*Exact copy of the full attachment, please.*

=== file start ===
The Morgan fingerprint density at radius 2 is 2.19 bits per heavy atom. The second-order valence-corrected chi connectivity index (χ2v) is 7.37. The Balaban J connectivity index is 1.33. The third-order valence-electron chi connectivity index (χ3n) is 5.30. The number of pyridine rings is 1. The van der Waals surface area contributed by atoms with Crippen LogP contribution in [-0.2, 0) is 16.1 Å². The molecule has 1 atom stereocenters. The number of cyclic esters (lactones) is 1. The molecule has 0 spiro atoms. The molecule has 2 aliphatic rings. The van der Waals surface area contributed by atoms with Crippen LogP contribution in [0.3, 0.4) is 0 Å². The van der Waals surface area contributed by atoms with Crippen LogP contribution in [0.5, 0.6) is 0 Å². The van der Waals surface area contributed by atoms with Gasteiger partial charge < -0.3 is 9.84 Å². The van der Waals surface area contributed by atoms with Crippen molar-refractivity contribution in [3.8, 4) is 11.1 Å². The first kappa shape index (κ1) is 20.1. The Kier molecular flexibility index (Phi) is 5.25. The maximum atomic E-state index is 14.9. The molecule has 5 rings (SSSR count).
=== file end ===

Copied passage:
The Morgan fingerprint density at radius 2 is 2.19 bits per heavy atom. The second-order valence-corrected chi connectivity index (χ2v) is 7.37. The Balaban J connectivity index is 1.33. The third-order valence-electron chi connectivity index (χ3n) is 5.30. The number of pyridine rings is 1. The van der Waals surface area contributed by atoms with Crippen LogP contribution in [-0.2, 0) is 16.1 Å². The molecule has 1 atom stereocenters. The number of cyclic esters (lactones) is 1. The molecule has 0 spiro atoms. The molecule has 2 aliphatic rings. The van der Waals surface area contributed by atoms with Crippen LogP contribution in [0.3, 0.4) is 0 Å². The van der Waals surface area contributed by atoms with Crippen LogP contribution in [0.5, 0.6) is 0 Å². The van der Waals surface area contributed by atoms with Gasteiger partial charge < -0.3 is 9.84 Å². The van der Waals surface area contributed by atoms with Crippen molar-refractivity contribution in [3.8, 4) is 11.1 Å². The first kappa shape index (κ1) is 20.1. The Kier molecular flexibility index (Phi) is 5.25. The maximum atomic E-state index is 14.9. The molecule has 5 rings (SSSR count).